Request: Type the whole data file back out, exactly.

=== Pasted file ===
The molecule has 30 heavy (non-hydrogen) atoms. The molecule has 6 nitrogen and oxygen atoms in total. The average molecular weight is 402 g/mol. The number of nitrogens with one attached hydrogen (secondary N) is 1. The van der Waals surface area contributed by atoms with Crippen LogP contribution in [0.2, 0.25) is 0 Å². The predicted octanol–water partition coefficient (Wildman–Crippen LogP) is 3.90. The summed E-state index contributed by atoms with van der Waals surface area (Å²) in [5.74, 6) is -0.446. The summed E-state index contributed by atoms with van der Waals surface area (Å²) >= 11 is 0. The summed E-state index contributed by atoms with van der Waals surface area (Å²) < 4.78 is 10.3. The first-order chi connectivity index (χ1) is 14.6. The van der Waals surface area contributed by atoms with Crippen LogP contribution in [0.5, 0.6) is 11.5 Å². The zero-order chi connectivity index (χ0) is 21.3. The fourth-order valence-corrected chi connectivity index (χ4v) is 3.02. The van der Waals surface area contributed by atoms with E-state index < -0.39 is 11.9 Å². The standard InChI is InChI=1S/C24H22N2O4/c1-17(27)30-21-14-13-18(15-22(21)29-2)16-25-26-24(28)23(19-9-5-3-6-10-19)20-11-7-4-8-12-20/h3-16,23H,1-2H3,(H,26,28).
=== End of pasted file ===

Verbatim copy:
The molecule has 30 heavy (non-hydrogen) atoms. The molecule has 6 nitrogen and oxygen atoms in total. The average molecular weight is 402 g/mol. The number of nitrogens with one attached hydrogen (secondary N) is 1. The van der Waals surface area contributed by atoms with Crippen LogP contribution in [0.2, 0.25) is 0 Å². The predicted octanol–water partition coefficient (Wildman–Crippen LogP) is 3.90. The summed E-state index contributed by atoms with van der Waals surface area (Å²) in [5.74, 6) is -0.446. The summed E-state index contributed by atoms with van der Waals surface area (Å²) >= 11 is 0. The summed E-state index contributed by atoms with van der Waals surface area (Å²) < 4.78 is 10.3. The first-order chi connectivity index (χ1) is 14.6. The van der Waals surface area contributed by atoms with Crippen LogP contribution in [0.5, 0.6) is 11.5 Å². The zero-order chi connectivity index (χ0) is 21.3. The fourth-order valence-corrected chi connectivity index (χ4v) is 3.02. The van der Waals surface area contributed by atoms with E-state index < -0.39 is 11.9 Å². The standard InChI is InChI=1S/C24H22N2O4/c1-17(27)30-21-14-13-18(15-22(21)29-2)16-25-26-24(28)23(19-9-5-3-6-10-19)20-11-7-4-8-12-20/h3-16,23H,1-2H3,(H,26,28).